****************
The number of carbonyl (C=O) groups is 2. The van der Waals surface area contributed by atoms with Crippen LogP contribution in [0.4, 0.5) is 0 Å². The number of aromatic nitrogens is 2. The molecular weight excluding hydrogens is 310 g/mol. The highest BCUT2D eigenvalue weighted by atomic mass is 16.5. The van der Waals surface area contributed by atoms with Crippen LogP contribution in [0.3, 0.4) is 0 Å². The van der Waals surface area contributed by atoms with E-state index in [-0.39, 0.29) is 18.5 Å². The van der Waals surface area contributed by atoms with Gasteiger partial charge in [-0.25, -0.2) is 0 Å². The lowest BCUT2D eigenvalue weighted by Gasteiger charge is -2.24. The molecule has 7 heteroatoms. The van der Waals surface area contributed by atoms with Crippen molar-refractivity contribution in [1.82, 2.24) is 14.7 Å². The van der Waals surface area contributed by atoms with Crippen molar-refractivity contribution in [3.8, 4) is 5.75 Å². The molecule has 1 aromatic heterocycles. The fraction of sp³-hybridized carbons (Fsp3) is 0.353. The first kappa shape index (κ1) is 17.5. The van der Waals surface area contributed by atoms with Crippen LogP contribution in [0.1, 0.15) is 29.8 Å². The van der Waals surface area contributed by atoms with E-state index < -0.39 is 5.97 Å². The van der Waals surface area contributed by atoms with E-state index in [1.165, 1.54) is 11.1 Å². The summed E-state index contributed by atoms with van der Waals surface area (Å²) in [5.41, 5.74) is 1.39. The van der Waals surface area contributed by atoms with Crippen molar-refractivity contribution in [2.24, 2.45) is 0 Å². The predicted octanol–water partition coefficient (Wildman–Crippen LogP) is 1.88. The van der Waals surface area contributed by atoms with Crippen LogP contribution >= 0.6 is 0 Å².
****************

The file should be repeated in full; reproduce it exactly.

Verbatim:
The number of carbonyl (C=O) groups is 2. The van der Waals surface area contributed by atoms with Crippen LogP contribution in [0.4, 0.5) is 0 Å². The number of aromatic nitrogens is 2. The molecular weight excluding hydrogens is 310 g/mol. The highest BCUT2D eigenvalue weighted by atomic mass is 16.5. The van der Waals surface area contributed by atoms with Crippen LogP contribution in [0.3, 0.4) is 0 Å². The van der Waals surface area contributed by atoms with E-state index in [-0.39, 0.29) is 18.5 Å². The van der Waals surface area contributed by atoms with Gasteiger partial charge in [-0.25, -0.2) is 0 Å². The lowest BCUT2D eigenvalue weighted by Gasteiger charge is -2.24. The molecule has 7 heteroatoms. The van der Waals surface area contributed by atoms with Crippen molar-refractivity contribution in [1.82, 2.24) is 14.7 Å². The van der Waals surface area contributed by atoms with Crippen molar-refractivity contribution in [3.8, 4) is 5.75 Å². The molecule has 1 aromatic heterocycles. The fraction of sp³-hybridized carbons (Fsp3) is 0.353. The first kappa shape index (κ1) is 17.5. The van der Waals surface area contributed by atoms with Crippen LogP contribution in [0.1, 0.15) is 29.8 Å². The van der Waals surface area contributed by atoms with E-state index < -0.39 is 5.97 Å². The van der Waals surface area contributed by atoms with E-state index in [1.165, 1.54) is 11.1 Å². The summed E-state index contributed by atoms with van der Waals surface area (Å²) in [5.41, 5.74) is 1.39. The van der Waals surface area contributed by atoms with Crippen molar-refractivity contribution in [2.24, 2.45) is 0 Å². The predicted octanol–water partition coefficient (Wildman–Crippen LogP) is 1.88. The van der Waals surface area contributed by atoms with Crippen LogP contribution >= 0.6 is 0 Å².